VPN Configuraion

Opuntia VPN

Opuntia supports a wide variety of VPN technologies. The main options for Opuntia are the following Vpn types.

  • Wireguard
  • OpenVpn
  • IPsec
  • IPsec/L2TP

We will detail each option in a section of this chapter of the Opuntia manual.


WireGuard is a simple and fast modern VPN solution that uses state of the art cyptography. It’s designed to be replace IPsec VPN’s while simpler to configure. And it is also more performant than OpenVpn. The offical WireGuard site lists the following as the major advantages of WireGuard.

  • Simple & Easy to use
  • Cryptographically Sound
  • Minimal Attack Surface
  • High Performance

WireGuard is also very tolerent of network changes. For example if a client device is connected to a Opuntia system using WireGuard and the client devices Public Ip Address changes due to roaming to a new network; the WireGuard vpn tunnel can be reestablished in just miliseconds. This allows for seemless operation in changing network conditions.

For these reasons WireGuard is the perfered VPN solution for Opuntia.

Generate a key pair

WireGuard requires a public and private key pair. And all connectinng devices will need to know the Public key for the WireGuard interface. And there must be a unique private key for each WireGuard interface. It’s possible to generate these keys on other systems and then use those keys on an Opuntia system. But currently there is no built in option to generate a new key pair from the Luci Web GUI. This functionality will be added in the future.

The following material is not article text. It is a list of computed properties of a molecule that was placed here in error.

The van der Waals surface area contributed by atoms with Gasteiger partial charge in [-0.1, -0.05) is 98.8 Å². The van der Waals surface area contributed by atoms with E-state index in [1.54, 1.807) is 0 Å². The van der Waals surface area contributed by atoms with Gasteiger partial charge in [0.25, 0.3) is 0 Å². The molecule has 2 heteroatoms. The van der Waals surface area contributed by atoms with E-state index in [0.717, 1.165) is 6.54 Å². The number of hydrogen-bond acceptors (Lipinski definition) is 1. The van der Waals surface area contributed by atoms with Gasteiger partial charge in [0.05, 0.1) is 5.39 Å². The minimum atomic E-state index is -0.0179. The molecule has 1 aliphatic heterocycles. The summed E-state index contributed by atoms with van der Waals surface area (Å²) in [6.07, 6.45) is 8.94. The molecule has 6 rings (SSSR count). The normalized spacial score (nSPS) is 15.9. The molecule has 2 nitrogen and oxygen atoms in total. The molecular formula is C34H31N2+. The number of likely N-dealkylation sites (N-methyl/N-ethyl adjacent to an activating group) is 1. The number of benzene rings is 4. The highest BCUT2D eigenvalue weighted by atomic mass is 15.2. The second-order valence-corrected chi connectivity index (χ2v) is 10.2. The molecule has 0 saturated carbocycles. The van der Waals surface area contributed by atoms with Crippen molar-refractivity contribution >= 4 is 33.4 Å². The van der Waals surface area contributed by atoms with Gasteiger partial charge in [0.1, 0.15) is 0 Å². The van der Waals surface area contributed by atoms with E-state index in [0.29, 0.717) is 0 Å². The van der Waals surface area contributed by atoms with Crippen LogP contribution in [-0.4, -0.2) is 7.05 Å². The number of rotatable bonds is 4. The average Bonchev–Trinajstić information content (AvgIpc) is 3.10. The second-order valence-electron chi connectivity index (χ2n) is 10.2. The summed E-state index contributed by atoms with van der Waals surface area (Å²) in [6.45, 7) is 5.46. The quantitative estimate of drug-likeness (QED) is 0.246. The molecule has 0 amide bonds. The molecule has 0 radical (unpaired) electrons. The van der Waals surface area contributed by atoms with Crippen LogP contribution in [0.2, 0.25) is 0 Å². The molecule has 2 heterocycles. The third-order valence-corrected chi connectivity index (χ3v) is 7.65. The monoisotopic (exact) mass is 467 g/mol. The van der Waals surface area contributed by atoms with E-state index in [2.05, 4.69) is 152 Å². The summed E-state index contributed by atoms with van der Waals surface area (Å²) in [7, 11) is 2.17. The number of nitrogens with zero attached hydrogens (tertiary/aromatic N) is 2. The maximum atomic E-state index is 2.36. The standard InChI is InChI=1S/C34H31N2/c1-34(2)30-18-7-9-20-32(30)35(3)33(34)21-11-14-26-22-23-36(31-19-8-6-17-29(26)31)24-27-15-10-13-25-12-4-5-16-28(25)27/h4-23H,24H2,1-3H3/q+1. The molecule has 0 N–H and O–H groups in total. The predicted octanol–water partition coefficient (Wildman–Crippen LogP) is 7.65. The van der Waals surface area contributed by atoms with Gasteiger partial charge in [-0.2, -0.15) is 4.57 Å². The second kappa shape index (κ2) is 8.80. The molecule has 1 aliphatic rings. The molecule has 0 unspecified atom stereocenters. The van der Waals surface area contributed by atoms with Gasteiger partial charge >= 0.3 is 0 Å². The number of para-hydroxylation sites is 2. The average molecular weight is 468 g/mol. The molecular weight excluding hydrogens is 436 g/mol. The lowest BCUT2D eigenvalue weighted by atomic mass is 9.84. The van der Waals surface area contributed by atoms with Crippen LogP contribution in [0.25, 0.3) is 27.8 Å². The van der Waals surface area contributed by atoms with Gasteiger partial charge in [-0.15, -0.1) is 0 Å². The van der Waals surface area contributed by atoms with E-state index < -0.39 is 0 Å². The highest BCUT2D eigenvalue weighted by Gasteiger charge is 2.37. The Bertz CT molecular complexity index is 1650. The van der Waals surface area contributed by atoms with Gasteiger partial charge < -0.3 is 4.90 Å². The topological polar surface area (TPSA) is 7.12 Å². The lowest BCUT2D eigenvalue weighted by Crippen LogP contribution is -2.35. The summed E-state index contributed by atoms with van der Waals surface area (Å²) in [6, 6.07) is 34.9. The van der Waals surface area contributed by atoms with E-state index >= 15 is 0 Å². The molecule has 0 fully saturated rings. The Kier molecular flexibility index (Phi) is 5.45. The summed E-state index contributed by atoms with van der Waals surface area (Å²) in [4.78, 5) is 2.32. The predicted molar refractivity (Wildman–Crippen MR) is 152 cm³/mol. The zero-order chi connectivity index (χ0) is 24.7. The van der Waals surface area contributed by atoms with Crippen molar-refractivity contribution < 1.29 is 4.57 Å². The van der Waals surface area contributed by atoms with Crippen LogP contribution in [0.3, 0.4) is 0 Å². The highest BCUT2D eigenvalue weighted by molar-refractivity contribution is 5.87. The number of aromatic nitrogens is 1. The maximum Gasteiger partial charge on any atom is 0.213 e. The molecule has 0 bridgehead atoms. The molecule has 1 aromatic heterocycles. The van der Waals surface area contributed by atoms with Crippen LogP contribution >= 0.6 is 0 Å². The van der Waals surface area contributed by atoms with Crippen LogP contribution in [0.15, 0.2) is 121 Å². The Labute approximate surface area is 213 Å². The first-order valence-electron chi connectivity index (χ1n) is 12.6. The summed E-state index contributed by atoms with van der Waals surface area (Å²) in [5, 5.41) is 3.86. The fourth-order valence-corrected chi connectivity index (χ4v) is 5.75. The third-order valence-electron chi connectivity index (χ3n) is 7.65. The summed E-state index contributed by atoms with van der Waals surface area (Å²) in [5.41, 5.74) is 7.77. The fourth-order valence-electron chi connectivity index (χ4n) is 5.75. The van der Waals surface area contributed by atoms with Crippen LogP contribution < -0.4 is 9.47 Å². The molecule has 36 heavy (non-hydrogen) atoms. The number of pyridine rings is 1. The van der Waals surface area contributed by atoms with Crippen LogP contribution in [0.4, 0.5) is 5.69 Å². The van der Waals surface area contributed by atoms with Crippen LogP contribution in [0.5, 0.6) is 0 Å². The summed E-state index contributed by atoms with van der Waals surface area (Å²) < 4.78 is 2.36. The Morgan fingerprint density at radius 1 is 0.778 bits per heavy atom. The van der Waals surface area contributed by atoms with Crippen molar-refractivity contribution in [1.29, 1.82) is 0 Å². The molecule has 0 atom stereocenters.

To generate a new WireGuard key pair you will to access the Bash CLI please see the Access via SSH chapter of the manual. Once you have an active CLI shell, you can run the following commands.

mkdir -p /etc/wireguard
cd /etc/wireguard
wg genkey | tee ./privatekey | wg pubkey > ./publickey

The first two commands create a /etc/wireguard driectory. Only the last line actually creates the public and private key. The resulting keys will be Base64 encoded. For the rest of this chapter we will be using the following example keys.

privatekey: 4NM0x6/2ndJktcHTfRXnWS3tzlo95QEgPBsen+swjFw=
publickey:  2wGMjbn6FU4+QKk7y1s37LuOfotw5moUR2LlFwXqJQ8=


To function, a WireGuard VPN requires a WireGuard Interface and Peer configuraion for each device connected to the VPN.

To begin creating a new WireGuard interface first navigate to the Network interfaces page.

Main Menu - Network –> Interfaces

Then click on the “Add new interface” button.

Screenshot showing the initial WireGuard Interface creation.

Name your new Interface and select protocol WireGuard VPN.

Screenshot showing WireGuard Interface configuraion

You will then see the WireGuard interface configuraion settings. Start the configuraion by adding the privatekey for this WireGuard interface. The privatekey will be only be used in the interface configuraion. To allow


WireGuard will use a default listen port of 51820. If you have multiple WireGuard interfaces you will have to specify different udp ports for each interface.

While technically not required; we recommend that you set an Ip address on the WireGuard interface.


IPsec/L2TP is a widely deployed VPN technlogy since client support is built into most operating systems. It features the strong security of IPsec with the addition of the the L2TP tunneling protocol. This does add complexity to the already feature rich IPsec vpn. This allows for a username and password to be asigned each user. This is also sometimes considered a multi-factor VPN (Username/Password and PSK) which can fullfil configuraion requirements in some remote security enviorments.

Currently as of Opuntia version 4.8.17 this configuration has not recieved a Web GUI configuration menu. We will outline CLI method to configure this VPN type. To successfully configure IPsec/L2TP you will need the following items.

  • Public IP Address
  • Pre-Shared Key